George: 'We believe it is wrong that there is a Tate Britain and a Tate Modern. You can't judge artists by their passports. It's an apartheid. An apartheid in art!' Gilbert: 'Then they said: "OK, half in Tate Britain and half in Tate Modern." So we said: "Oh, yes! And then we will have a ship [they mean going up and down the Thames between the two galleries] with a big shit round it!"' ...

Chaim Soutine (1893-1943)
Chaïm Soutine once horrified his neighbours by keeping an animal carcass in his studio so that he could paint (Carcass of Beef). The stench drove them to send for the police, whom Soutine promptly lectured on the relative importance of art over hygiene. On Tuesday the 7th of February 2006 this painting sold for £7.8m to an anonymous buyer in London.

Andy Warhol (1928-1987)
What's great about this country is that America started the tradition where the richest consumers buy essentially the same things as the poorest. You can be watching TV and see Coca-Cola, and you know that the President drinks Coke, Liz Taylor drinks Coke, and just think, you can drink Coke, too. A Coke is a Coke and no amount of money can get you a better Coke than the one the bum on the corner is drinking. All the Cokes are the same and all the Cokes are good. Liz Taylor knows it, the President knows it, the bum knows it, and you know it.

Romare Bearden (1911-1988)
"I was in the apartment the night Homage to Mary Lou (1984) was delivered from the master printer. Bearden excitedly unwrapped the edition, which was to be sold as a benefit for his wife's dance company. When he revealed the lithograph, I could understand his passion. It is his finest print, exuding the warmth and touch of his collages."

Leroy Neiman (1922)
“Mike Piazza represents the healthy, perfectly conditioned athlete. In his moves, effortless and graceful, you see an ideal, picture-perfect sports hero in action. A fierce competitor, Piazza is the ultimate professional. When Mike was traded to the New York Mets in 1998 he had expressed his strong desire to Mets management that he wear number 31, which he had worn for a decade with the Dodgers. The trouble was, John Franco, the Mets long-time star relief pitcher, had been wearing that number for many years. But Franco gave the number to Piazza. In appreciation for John Franco's extraordinary generosity, Mike commissioned me to do a painting of Franco, which he presented to Franco as a thank you gesture. That's the sort of guy Mike is.”

William Hogarth (1697-1764)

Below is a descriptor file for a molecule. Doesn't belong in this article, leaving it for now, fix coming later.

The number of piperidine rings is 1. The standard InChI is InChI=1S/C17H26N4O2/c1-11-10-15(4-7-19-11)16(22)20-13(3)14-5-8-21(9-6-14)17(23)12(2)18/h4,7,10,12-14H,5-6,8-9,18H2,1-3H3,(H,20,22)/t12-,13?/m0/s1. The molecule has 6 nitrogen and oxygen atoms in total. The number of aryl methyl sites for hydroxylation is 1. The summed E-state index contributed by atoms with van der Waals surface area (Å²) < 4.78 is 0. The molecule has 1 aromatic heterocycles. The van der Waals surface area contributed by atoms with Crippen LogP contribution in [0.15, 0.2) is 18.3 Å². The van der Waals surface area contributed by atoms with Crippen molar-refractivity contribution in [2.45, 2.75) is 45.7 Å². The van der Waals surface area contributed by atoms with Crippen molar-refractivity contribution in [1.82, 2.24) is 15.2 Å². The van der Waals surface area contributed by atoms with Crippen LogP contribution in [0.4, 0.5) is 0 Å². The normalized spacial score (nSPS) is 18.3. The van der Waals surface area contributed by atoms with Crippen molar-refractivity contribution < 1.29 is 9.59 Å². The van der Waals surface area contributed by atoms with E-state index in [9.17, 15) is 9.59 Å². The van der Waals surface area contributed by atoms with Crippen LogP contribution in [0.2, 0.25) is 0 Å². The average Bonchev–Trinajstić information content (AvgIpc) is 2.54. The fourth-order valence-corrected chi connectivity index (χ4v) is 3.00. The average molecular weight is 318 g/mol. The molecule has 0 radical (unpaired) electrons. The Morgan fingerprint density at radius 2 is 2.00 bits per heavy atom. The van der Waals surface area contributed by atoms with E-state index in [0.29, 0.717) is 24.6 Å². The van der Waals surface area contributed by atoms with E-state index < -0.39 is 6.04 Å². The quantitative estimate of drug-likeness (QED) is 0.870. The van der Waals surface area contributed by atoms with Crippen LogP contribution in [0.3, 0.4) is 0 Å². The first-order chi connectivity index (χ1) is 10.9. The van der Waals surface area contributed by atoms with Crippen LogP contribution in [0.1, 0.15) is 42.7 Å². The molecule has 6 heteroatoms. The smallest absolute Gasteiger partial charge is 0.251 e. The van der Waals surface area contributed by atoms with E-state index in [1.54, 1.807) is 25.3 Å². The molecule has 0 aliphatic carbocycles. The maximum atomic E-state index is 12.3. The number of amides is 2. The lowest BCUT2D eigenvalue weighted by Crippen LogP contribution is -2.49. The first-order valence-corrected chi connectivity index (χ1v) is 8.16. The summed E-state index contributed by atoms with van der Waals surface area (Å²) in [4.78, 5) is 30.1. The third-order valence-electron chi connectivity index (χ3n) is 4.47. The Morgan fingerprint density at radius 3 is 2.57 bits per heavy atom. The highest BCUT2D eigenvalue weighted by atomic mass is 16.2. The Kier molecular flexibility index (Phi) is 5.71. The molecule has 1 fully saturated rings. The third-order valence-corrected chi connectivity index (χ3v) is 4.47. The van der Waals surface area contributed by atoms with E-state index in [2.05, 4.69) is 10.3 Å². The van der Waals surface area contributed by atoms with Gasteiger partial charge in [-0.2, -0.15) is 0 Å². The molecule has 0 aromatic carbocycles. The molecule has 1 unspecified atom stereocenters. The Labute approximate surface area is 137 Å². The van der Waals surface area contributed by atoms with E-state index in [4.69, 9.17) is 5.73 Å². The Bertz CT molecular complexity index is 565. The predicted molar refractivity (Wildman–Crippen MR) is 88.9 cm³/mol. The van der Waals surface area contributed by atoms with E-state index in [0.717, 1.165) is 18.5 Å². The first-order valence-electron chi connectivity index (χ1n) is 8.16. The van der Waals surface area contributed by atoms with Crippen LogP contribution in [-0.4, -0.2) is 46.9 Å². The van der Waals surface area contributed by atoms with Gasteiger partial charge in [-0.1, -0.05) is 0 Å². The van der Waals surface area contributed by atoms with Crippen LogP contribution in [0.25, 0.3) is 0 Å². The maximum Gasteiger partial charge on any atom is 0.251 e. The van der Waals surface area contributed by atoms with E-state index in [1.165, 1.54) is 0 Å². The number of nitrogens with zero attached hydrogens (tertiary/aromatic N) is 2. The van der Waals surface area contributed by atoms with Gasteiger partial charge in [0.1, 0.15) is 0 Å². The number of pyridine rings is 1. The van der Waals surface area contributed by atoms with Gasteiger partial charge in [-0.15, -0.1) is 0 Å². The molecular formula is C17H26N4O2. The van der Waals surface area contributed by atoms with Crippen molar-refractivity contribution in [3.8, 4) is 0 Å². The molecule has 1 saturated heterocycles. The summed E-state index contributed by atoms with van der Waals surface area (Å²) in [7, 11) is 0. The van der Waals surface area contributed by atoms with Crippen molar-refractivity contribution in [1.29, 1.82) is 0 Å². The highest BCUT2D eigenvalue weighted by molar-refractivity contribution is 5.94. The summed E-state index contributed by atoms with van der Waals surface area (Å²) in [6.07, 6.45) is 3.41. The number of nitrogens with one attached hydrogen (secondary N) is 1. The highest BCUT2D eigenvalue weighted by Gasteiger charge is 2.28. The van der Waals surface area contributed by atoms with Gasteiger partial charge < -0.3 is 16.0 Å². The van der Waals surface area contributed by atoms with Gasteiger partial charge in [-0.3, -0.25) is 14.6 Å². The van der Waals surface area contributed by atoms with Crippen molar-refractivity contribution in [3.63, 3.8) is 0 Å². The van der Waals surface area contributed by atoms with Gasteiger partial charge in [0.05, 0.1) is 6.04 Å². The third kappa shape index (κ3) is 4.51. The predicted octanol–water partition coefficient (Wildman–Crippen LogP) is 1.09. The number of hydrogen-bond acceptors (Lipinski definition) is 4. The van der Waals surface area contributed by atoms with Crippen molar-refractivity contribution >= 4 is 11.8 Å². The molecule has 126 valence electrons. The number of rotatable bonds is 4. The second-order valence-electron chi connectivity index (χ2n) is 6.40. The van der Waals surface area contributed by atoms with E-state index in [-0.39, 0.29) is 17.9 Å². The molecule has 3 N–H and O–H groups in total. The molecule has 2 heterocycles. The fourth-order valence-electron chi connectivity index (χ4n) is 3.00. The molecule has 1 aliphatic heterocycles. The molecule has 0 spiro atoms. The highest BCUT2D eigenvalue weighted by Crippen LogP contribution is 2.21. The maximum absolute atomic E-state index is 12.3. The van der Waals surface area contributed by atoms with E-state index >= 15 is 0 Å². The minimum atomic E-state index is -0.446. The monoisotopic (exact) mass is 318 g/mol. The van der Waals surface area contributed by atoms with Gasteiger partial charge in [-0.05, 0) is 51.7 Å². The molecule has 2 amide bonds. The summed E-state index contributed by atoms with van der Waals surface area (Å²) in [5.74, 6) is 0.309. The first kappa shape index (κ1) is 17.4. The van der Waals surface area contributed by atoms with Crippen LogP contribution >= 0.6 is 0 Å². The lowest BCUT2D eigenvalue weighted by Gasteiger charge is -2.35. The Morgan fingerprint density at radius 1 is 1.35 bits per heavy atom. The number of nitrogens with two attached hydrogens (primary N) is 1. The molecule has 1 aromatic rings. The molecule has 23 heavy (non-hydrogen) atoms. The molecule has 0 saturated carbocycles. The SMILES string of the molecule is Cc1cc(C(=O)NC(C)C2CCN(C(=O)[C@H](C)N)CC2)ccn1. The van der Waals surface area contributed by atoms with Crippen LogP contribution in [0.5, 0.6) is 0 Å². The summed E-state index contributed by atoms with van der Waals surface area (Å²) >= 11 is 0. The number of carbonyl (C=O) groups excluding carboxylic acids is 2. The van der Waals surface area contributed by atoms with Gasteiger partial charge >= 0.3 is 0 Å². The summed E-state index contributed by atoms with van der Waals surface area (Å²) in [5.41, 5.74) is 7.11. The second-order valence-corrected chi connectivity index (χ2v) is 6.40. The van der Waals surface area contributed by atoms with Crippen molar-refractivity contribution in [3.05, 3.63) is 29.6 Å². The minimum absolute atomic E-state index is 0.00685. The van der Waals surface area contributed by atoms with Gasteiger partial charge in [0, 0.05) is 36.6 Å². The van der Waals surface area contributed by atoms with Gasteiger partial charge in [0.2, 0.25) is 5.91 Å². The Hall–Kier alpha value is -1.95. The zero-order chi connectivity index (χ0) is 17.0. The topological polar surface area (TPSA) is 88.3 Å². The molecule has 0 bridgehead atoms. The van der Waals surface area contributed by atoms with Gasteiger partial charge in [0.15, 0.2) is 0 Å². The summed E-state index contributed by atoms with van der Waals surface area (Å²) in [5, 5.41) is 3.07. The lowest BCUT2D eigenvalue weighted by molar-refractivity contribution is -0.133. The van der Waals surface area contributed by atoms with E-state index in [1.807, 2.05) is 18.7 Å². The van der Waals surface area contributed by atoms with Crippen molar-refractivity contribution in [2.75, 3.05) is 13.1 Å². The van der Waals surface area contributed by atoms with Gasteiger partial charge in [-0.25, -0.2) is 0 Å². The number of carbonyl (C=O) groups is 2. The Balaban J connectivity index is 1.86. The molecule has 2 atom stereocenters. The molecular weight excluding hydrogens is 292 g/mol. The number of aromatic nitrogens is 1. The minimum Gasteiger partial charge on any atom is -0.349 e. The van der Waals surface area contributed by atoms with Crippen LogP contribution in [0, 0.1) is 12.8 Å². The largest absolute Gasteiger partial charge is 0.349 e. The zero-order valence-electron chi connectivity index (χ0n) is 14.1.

Certain noble-man, remarkable for ugliness and deformity, employed Hogarth to paint his picture—a behest which the artist executed with only too scrupulous fidelity. The peer was disgusted at so correct a representation of himself, and refused to take or pay for the picture. After numerous ineffectual negotiations with his lordship on the subject, Hogarth addressed him the following note: Mr. Hogarth's dutiful respects to Lord —; finding that he does not mean to have the picture which was drawn for him, is informed again of Mr. Hogarth's pressing necessities for the money. If, therefore, his lordship does not send for it in three days, it will be disposed of, with the addition of a tail and some other appendages, to Mr. Hare, the famous wild-beast man; Mr. H. having given that gentleman a conditional promise on his lordship's refusal.' The ruse was successful; the price agreed on was paid for the picture, which was forthwith destroyed.

Ray Johnson (1927-1995)
In one of the funnier moments in “How to Draw a Bunny,” a 2002 documentary about the artist Ray Johnson, Morton Janklow, the literary agent, recounts how Mr. Johnson offered to sell him some collages featuring the agent’s silhouette writes Randy Kennedy in the New York Times. A price was named. Negotiations ensued by mail. New prices were proposed, and collages came and went like produce on a grocery scale. At one point Mr. Johnson announced that he had emblazoned images of Paloma Picasso on some collages, and that “Palomaization” meant, of course, that he would have to double his prices. After more than a year of frustration Mr. Janklow finally understood: Mr. Johnson, who died in 1995, had never intended to sell the collages. His letters, works of art in their own right, had just been his eccentric way of exploring the basic absurdity of attaching a dollar value to something as spiritual as art.

Chaim Soutine (1893-1943)
An often- repeated anecdote about Soutine, originating with his patron Madeleine Castaing, is that he used up to forty brushes in the course of a painting session, tossing them away one after another in a frenzy of creativity.

Laurence Stephen Lowry (1887-1976)
A London crook used a credit card stolen from James Bond star Sean Connery to try to pull off a £250,000 art sting, according to Fleet Street sources. Posing as the actor's art agent, the gold-fingered conman calmly walked into the Kapil Jariwala gallery in New Burlington Street and used Connery's credit card to buy a £250,000 painting by 20th-century British artist Laurence Stephen Lowry. He asked for it to be delivered to an Edinburgh hotel on the day of the Scottish Parliament elections. At first it seemed to add up -- Connery has been active in the elections -- but the gallery staff double-checked with Connery's people and discovered the sting in time. Police are investigating.

Robert Hughes (1938)
In 1970, he got a call from Time (on a neighbor's phone; his had been disconnected) offering him a job as the magazine's art critic. His anecdote about this incident is a perfect snapshot of the good old days of cultural journalism: The editor who called him was drunk from his habitual three-martini lunch; Hughes was stoned to the gills on hash and, in his paranoia, assumed he was talking to the CIA. They worked it out; he took the job, moved to New York, and over the course of 30 years churned out hundreds of eloquent, witty, briskly opinionated columns for his target audience of intelligent, nonspecialist readers.